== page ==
Visiting a museum can be an excellent hands-on educational experience. Whether you're a parent planning a family vacation or a teacher planning a field trip, there are things you can do beforehand to maximize
everyone's enjoyment and enrichment.
For parents, deciding where to go and what to see are key. For
teachers, planning ahead isn't a luxury - it's essential.
Going to a
Museum?: A Teacher's Guide recommends teachers begin planning museum field
trips as early as six to eight months in advance. At this point, teachers
should call the museum to arrange a date, request buses or other
transportation and begin a lesson plan. The site offers sample
lesson plans in a number of subjects, including some for specific museums.
The American Museum of Science and Energy
offers a list of general tips for planning a field trip. One tip: plan to have at least one
chaperone for every 10 high school or junior high school students, and one
for every six elementary students.
Pick a good time
Many museums offer free admission on particular days of the week. This may sound
appealing, but these days (and weekends) are usually the most
crowded times to visit.
"A lot of teachers don't want to take trips on Mondays because it's right
after the weekend and kids will forget to bring the necessary items," said
Jane Lee, school and outreach program coordinator at the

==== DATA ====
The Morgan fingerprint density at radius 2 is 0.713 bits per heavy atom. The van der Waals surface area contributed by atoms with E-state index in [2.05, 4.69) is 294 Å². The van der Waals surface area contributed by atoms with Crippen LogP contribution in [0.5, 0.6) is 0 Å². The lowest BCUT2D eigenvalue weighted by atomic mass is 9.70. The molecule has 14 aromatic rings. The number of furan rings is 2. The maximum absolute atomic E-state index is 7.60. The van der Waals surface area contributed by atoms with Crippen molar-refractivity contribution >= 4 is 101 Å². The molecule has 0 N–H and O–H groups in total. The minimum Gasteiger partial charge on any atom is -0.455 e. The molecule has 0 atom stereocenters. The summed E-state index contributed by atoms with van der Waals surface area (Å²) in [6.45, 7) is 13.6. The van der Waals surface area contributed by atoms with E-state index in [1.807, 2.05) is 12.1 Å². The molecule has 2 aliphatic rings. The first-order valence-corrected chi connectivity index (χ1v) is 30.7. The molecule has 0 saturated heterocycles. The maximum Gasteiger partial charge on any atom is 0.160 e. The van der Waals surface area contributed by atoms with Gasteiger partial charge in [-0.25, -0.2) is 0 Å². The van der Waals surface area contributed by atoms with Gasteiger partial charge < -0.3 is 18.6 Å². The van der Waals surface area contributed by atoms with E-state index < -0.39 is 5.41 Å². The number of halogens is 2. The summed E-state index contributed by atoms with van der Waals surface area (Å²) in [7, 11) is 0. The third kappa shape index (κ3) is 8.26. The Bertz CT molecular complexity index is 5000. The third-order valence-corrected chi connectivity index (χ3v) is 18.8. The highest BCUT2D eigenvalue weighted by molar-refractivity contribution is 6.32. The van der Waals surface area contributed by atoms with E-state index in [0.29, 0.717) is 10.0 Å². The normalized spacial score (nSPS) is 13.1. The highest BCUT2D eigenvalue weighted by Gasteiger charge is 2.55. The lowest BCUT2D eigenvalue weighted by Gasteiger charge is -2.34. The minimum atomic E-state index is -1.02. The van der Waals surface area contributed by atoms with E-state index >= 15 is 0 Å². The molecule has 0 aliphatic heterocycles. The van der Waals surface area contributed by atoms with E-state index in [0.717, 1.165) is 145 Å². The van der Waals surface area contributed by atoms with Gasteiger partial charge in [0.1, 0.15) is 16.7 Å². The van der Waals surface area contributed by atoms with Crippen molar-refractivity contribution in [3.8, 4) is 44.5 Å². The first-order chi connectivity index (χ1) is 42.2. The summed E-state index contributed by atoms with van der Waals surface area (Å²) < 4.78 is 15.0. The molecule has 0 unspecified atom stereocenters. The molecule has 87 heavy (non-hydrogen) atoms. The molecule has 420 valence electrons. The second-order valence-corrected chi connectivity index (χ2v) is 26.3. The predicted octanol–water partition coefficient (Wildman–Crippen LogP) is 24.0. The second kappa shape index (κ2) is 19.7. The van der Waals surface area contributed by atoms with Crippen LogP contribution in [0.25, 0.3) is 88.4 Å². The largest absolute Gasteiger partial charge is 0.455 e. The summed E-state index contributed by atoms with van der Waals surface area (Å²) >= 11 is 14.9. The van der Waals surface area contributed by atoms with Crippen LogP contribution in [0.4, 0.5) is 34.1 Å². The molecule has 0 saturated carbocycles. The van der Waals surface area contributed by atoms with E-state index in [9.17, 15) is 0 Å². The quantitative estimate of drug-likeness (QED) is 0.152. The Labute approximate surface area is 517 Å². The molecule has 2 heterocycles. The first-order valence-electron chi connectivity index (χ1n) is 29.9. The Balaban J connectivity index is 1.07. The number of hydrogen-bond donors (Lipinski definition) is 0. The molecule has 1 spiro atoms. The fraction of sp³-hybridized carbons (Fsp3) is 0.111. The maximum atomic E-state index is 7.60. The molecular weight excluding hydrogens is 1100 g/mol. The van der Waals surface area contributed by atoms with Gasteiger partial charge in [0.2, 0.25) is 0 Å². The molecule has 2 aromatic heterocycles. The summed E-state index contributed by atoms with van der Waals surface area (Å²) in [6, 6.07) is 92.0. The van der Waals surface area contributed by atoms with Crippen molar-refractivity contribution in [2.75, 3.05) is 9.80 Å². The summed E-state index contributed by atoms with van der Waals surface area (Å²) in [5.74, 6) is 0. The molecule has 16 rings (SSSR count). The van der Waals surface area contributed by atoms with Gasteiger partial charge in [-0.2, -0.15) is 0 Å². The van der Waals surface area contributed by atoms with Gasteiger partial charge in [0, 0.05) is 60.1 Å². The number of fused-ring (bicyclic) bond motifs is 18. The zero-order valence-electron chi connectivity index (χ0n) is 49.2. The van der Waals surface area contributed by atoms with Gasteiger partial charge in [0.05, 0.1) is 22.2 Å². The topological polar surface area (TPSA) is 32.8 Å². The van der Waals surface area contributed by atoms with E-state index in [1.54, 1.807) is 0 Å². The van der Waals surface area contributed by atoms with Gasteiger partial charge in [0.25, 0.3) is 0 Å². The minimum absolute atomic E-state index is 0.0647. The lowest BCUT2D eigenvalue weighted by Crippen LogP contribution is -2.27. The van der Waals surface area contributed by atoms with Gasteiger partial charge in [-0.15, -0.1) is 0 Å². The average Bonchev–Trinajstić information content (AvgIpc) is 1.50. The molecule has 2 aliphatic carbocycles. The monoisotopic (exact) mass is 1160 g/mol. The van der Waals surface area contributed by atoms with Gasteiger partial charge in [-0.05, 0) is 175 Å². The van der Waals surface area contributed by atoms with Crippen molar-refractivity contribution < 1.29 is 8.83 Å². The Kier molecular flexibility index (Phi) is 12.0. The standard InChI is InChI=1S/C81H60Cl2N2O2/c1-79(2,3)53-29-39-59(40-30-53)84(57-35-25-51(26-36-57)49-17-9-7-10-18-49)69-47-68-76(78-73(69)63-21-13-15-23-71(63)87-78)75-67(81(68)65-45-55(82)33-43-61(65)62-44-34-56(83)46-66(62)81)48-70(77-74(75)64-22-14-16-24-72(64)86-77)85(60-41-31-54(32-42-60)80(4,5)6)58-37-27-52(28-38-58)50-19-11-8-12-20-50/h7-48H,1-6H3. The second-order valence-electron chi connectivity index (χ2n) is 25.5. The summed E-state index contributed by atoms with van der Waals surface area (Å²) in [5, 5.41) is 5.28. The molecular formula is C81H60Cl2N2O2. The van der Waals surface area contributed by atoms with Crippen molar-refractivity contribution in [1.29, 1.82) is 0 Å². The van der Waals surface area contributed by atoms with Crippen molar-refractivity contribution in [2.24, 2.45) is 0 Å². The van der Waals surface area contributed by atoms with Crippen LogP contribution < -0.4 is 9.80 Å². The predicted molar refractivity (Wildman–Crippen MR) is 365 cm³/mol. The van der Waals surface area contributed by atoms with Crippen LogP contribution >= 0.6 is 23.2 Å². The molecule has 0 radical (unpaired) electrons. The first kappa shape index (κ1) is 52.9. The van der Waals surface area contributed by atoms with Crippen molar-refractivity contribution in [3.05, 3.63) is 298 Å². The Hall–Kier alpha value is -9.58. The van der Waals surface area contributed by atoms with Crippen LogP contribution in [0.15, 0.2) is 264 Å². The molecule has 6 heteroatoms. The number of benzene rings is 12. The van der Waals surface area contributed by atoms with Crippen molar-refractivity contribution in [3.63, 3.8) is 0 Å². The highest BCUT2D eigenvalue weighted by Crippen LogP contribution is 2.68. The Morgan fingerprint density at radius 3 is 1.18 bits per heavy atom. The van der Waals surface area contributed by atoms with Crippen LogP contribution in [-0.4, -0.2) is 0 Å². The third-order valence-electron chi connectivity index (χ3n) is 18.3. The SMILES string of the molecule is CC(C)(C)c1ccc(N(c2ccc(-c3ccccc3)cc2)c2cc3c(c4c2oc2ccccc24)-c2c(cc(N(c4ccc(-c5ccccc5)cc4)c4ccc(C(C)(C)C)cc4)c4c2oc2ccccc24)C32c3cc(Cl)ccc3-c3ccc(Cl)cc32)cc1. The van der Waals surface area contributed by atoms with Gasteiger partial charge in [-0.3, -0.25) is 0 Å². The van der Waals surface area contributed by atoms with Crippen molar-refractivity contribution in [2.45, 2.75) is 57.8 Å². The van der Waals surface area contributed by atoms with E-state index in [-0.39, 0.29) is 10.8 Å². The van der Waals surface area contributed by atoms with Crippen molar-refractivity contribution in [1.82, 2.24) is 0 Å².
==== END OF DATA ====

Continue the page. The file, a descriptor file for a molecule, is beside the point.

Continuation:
Children's Museum of Manhattan. Certain months of the year are also
busier than others. According to Lee, November and March through May are
particularly popular months.
Prepare for the day
Get materials from the museum before the trip when possible.
The National Gallery of Art offers teacher resources online. It also helps to visit the museum before the
trip to familiarize yourself with the layout and exhibits. If that isn't
possible, check out the museum's Web site.
MuseumSpot.com and MuseumStuff link to thousands of museum sites and virtual exhibits.
"Teachers forget to check to see if a museum has lunch facilities," she
said. She also stresses the importance of nametags for younger students,
adding that they should indicate what school the student attends in addition
to his or her name.
Young children and students should understand museum etiquette before
has a simple list of guidelines. Remember that different museums have
different rules - some museums encourage touching, while others strictly forbid it.